I woke up on Sunday morning uber early again. I had my alarm set for 6:00, but was wide awake by 4:45. I was nervous about the race, but was looking forward to getting it done so I could stop worrying about it. Thankfully, my legs felt great! I was expecting the worst, but I think the fact that I ran at an easy pace for the 5K and 10K (and doing Hansons' Half-Marathon training) really paid off.
I wore my Heat Gear capris and a purple and black tank that was given to us by a New Balance rep the day before. The tank was really cute and comfy, so rather than wearing the shirt I'd brought for the race, I wanted to wear the new tank instead. I also wore Mark's bracelet again, knowing I would need the push to get through this race!
We walked to the race at 7:00, for the 7:30 start time. I'm really glad that these races started early! The heat was already pretty bad, even that early in the morning. I can't even imagine an 8:30-9:00 start, which is pretty typical here in Michigan. We took a silly group photo before the race:
My plan for this race was to meet up with Caitlin and run the entire race with her at a very easy pace, so we could have fun and enjoy it, and maybe take some goofy pictures while we ran. At around 5:30 in the morning, however, I got a text from her saying that she'd gotten some sort of stomach bug and was sick all night/morning. She was bummed, because she was registered for the Hat Trick and had already done the 5K and 10K, but there was no way she could complete the Hat Trick.
I was disappointed, because I was really looking forward to running with her, but I just kept the same run strategy--go easy, and try to enjoy it. We lined up at the starting line, and it was so crowded. The half-marathon had even more runners than the 5K and 10K.
I would have really liked to run with someone, but the other bloggers were taking it easy at a 9:00-ish pace, and that would have been pushing it for me--on a flat course in cool temps, sure! But not for the Heartbreak Hill Half in June ;) I lined up just behind the 2:15 pace group, and figured that'd be a good place to start.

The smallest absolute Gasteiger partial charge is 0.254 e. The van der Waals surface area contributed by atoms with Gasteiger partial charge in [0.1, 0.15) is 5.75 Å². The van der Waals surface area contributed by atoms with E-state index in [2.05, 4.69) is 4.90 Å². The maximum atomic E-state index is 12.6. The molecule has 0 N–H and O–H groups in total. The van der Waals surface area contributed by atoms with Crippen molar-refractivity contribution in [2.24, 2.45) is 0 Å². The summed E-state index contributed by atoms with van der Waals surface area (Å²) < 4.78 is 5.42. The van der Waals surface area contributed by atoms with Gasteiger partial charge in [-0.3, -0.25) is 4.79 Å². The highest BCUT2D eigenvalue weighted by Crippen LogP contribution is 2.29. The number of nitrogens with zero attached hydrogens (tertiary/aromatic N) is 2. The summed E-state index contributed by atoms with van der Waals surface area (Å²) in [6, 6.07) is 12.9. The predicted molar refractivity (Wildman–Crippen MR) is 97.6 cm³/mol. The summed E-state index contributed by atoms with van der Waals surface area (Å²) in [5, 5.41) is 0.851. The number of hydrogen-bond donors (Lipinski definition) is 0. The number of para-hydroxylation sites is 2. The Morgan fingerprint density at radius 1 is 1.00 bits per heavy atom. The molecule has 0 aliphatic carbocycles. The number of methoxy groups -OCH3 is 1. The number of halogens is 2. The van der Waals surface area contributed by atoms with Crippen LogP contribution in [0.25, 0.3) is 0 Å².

The race started, and I surprisingly felt pretty good! My legs didn't feel tired, and the first couple of miles passed pretty quickly. The 2:15 pace group was completely out of sight ahead of me, which was strange because my pace was a little faster than the pace group's should have been. But since I wasn't actually aiming for 2:15, I didn't even think about it, and just ran by my plan.
The sun was really heating up, though, so I wasn't sure how long I'd be feeling good. I kept my pace very conservative, because I knew that the second half of the race was going to be killer (with the hills and the heat). My pace wasn't very consistent, because of the hills (and I walked for about 10 seconds at each water station, to slam some water or Gatorade).
Halfway through the race, I was still feeling really good, and I started to think that maybe I should set some sort of a goal to work on. I had finished my first half-marathon (in 2011) with a time of 2:10:40, a 9:59/mi pace, and I thought maybe I'd aim to beat that, because my pace was hovering right around 10:03 at the halfway point.
The 2:15 pace group was still ahead of me, but in mile 9, I came upon them. I hate running behind a pace group, because it's like a wall of people, so I picked up the pace for mile 9 to get past them, and then I settled back into the 10:00-ish pace.
Once mile 10 hit, it was like another race completely. I was SO HOT, and the hills were getting tougher. I threw any thoughts of a 2:10 finish out of my head, and honestly wasn't even sure I'd finish under 2:15 or 2:20. I desperately wanted to walk the rest of the way, but I also wanted to be done, so I kept running. I also had a goal of running the entire thing, regardless of pace, so I didn't want to walk just because it got tough.